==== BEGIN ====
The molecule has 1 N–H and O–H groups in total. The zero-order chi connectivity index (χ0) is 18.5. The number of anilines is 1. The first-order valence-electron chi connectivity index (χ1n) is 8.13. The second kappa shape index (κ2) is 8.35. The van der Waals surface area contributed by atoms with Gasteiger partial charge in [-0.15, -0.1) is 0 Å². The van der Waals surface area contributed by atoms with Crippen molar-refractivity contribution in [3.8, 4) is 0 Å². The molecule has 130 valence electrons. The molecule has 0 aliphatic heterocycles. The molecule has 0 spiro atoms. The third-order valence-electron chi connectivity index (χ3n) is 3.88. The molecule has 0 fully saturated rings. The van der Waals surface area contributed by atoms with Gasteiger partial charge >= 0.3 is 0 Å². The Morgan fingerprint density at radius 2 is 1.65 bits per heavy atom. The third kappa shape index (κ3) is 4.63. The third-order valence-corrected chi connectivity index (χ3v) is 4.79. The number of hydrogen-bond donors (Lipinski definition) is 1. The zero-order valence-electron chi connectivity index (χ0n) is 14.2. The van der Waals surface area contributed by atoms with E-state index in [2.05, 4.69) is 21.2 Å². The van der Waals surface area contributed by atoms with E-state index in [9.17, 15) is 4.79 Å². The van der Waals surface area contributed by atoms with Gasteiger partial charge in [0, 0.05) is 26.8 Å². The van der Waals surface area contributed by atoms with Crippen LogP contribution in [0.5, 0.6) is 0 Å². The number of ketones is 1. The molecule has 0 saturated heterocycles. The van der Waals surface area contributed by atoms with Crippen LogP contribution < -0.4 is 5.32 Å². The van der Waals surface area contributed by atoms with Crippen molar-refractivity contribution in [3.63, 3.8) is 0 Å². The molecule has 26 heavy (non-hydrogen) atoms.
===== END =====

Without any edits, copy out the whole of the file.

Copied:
The molecule has 1 N–H and O–H groups in total. The zero-order chi connectivity index (χ0) is 18.5. The number of anilines is 1. The first-order valence-electron chi connectivity index (χ1n) is 8.13. The second kappa shape index (κ2) is 8.35. The van der Waals surface area contributed by atoms with Gasteiger partial charge in [-0.15, -0.1) is 0 Å². The van der Waals surface area contributed by atoms with Crippen molar-refractivity contribution in [3.8, 4) is 0 Å². The molecule has 130 valence electrons. The molecule has 0 aliphatic heterocycles. The molecule has 0 spiro atoms. The third-order valence-electron chi connectivity index (χ3n) is 3.88. The molecule has 0 fully saturated rings. The van der Waals surface area contributed by atoms with Gasteiger partial charge >= 0.3 is 0 Å². The Morgan fingerprint density at radius 2 is 1.65 bits per heavy atom. The third kappa shape index (κ3) is 4.63. The third-order valence-corrected chi connectivity index (χ3v) is 4.79. The number of hydrogen-bond donors (Lipinski definition) is 1. The zero-order valence-electron chi connectivity index (χ0n) is 14.2. The van der Waals surface area contributed by atoms with E-state index in [2.05, 4.69) is 21.2 Å². The van der Waals surface area contributed by atoms with E-state index in [9.17, 15) is 4.79 Å². The van der Waals surface area contributed by atoms with Gasteiger partial charge in [0, 0.05) is 26.8 Å². The van der Waals surface area contributed by atoms with Crippen LogP contribution in [0.5, 0.6) is 0 Å². The number of ketones is 1. The molecule has 0 saturated heterocycles. The van der Waals surface area contributed by atoms with Crippen LogP contribution < -0.4 is 5.32 Å². The van der Waals surface area contributed by atoms with Crippen molar-refractivity contribution in [3.63, 3.8) is 0 Å². The molecule has 26 heavy (non-hydrogen) atoms.